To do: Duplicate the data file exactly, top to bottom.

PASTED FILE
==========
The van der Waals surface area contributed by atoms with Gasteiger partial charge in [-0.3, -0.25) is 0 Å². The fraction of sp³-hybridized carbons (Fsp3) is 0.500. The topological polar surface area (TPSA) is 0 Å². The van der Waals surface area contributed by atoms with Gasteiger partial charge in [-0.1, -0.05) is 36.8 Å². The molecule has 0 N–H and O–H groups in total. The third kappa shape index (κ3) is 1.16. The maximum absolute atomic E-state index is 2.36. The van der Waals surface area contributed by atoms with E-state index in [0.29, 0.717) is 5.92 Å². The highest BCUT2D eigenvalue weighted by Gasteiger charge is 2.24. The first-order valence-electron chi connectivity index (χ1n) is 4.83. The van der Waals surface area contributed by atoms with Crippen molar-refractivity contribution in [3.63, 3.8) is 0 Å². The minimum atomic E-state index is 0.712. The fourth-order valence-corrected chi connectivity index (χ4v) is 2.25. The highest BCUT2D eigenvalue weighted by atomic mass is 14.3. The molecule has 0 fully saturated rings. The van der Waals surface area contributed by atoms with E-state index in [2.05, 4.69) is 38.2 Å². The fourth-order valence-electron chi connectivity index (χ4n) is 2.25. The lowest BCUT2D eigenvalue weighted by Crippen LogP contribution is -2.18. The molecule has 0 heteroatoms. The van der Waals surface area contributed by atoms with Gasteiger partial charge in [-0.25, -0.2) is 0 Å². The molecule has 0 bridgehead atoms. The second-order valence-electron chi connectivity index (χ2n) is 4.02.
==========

The van der Waals surface area contributed by atoms with Gasteiger partial charge in [-0.3, -0.25) is 0 Å². The fraction of sp³-hybridized carbons (Fsp3) is 0.500. The topological polar surface area (TPSA) is 0 Å². The van der Waals surface area contributed by atoms with Gasteiger partial charge in [-0.1, -0.05) is 36.8 Å². The molecule has 0 N–H and O–H groups in total. The third kappa shape index (κ3) is 1.16. The maximum absolute atomic E-state index is 2.36. The van der Waals surface area contributed by atoms with E-state index in [0.29, 0.717) is 5.92 Å². The highest BCUT2D eigenvalue weighted by Gasteiger charge is 2.24. The first-order valence-electron chi connectivity index (χ1n) is 4.83. The van der Waals surface area contributed by atoms with Crippen molar-refractivity contribution in [3.63, 3.8) is 0 Å². The minimum atomic E-state index is 0.712. The fourth-order valence-corrected chi connectivity index (χ4v) is 2.25. The highest BCUT2D eigenvalue weighted by atomic mass is 14.3. The molecule has 0 fully saturated rings. The van der Waals surface area contributed by atoms with E-state index in [2.05, 4.69) is 38.2 Å². The fourth-order valence-electron chi connectivity index (χ4n) is 2.25. The lowest BCUT2D eigenvalue weighted by Crippen LogP contribution is -2.18. The molecule has 0 heteroatoms. The van der Waals surface area contributed by atoms with Gasteiger partial charge in [-0.25, -0.2) is 0 Å². The molecule has 0 bridgehead atoms. The second-order valence-electron chi connectivity index (χ2n) is 4.02.